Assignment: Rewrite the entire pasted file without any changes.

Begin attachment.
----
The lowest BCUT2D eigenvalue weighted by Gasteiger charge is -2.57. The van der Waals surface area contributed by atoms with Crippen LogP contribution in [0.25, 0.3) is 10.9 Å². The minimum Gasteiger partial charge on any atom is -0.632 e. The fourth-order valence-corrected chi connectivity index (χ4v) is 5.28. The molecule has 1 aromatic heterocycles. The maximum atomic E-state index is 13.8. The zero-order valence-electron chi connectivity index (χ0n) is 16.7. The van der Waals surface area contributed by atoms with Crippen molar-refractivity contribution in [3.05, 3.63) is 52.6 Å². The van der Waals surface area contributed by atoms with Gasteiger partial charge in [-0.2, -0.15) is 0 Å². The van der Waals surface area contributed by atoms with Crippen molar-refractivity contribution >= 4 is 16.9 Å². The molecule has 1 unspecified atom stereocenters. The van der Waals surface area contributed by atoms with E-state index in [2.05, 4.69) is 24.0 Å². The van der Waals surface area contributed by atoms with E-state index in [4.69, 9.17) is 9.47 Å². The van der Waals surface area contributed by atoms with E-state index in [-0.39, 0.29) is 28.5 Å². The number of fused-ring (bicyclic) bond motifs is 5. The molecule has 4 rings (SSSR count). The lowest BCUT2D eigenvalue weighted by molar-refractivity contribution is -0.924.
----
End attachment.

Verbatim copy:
The lowest BCUT2D eigenvalue weighted by Gasteiger charge is -2.57. The van der Waals surface area contributed by atoms with Crippen LogP contribution in [0.25, 0.3) is 10.9 Å². The minimum Gasteiger partial charge on any atom is -0.632 e. The fourth-order valence-corrected chi connectivity index (χ4v) is 5.28. The molecule has 1 aromatic heterocycles. The maximum atomic E-state index is 13.8. The zero-order valence-electron chi connectivity index (χ0n) is 16.7. The van der Waals surface area contributed by atoms with Crippen molar-refractivity contribution in [3.05, 3.63) is 52.6 Å². The van der Waals surface area contributed by atoms with Gasteiger partial charge in [-0.2, -0.15) is 0 Å². The van der Waals surface area contributed by atoms with Crippen molar-refractivity contribution >= 4 is 16.9 Å². The molecule has 1 unspecified atom stereocenters. The van der Waals surface area contributed by atoms with E-state index in [2.05, 4.69) is 24.0 Å². The van der Waals surface area contributed by atoms with E-state index in [4.69, 9.17) is 9.47 Å². The van der Waals surface area contributed by atoms with E-state index in [-0.39, 0.29) is 28.5 Å². The number of fused-ring (bicyclic) bond motifs is 5. The molecule has 4 rings (SSSR count). The lowest BCUT2D eigenvalue weighted by molar-refractivity contribution is -0.924.